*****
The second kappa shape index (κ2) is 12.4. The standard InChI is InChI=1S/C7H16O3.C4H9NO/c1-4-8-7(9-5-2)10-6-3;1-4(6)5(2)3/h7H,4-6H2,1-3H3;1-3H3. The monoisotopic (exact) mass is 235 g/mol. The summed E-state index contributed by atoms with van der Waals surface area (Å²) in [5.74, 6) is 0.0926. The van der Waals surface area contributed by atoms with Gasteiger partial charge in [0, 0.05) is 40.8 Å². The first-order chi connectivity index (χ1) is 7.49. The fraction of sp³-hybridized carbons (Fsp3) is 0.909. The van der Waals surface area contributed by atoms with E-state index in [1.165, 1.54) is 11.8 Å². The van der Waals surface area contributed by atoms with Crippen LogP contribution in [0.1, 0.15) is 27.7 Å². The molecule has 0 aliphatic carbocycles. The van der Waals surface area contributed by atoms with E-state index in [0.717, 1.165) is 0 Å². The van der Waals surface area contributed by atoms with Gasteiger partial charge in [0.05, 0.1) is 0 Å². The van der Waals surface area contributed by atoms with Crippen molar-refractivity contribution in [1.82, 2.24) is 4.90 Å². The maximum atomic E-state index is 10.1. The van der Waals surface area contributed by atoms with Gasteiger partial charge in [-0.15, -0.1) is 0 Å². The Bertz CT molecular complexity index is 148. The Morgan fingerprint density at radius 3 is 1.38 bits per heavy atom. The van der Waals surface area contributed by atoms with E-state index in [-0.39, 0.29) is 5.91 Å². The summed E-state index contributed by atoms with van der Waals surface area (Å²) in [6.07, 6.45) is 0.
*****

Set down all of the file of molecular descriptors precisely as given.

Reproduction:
The second kappa shape index (κ2) is 12.4. The standard InChI is InChI=1S/C7H16O3.C4H9NO/c1-4-8-7(9-5-2)10-6-3;1-4(6)5(2)3/h7H,4-6H2,1-3H3;1-3H3. The monoisotopic (exact) mass is 235 g/mol. The summed E-state index contributed by atoms with van der Waals surface area (Å²) in [5.74, 6) is 0.0926. The van der Waals surface area contributed by atoms with Gasteiger partial charge in [0, 0.05) is 40.8 Å². The first-order chi connectivity index (χ1) is 7.49. The fraction of sp³-hybridized carbons (Fsp3) is 0.909. The van der Waals surface area contributed by atoms with E-state index in [1.165, 1.54) is 11.8 Å². The van der Waals surface area contributed by atoms with Crippen LogP contribution in [0.1, 0.15) is 27.7 Å². The molecule has 0 aliphatic carbocycles. The van der Waals surface area contributed by atoms with E-state index in [0.717, 1.165) is 0 Å². The van der Waals surface area contributed by atoms with Gasteiger partial charge in [0.05, 0.1) is 0 Å². The van der Waals surface area contributed by atoms with Crippen molar-refractivity contribution in [1.82, 2.24) is 4.90 Å². The maximum atomic E-state index is 10.1. The van der Waals surface area contributed by atoms with Gasteiger partial charge in [-0.15, -0.1) is 0 Å². The Bertz CT molecular complexity index is 148. The Morgan fingerprint density at radius 3 is 1.38 bits per heavy atom. The van der Waals surface area contributed by atoms with E-state index in [-0.39, 0.29) is 5.91 Å². The summed E-state index contributed by atoms with van der Waals surface area (Å²) in [6.07, 6.45) is 0.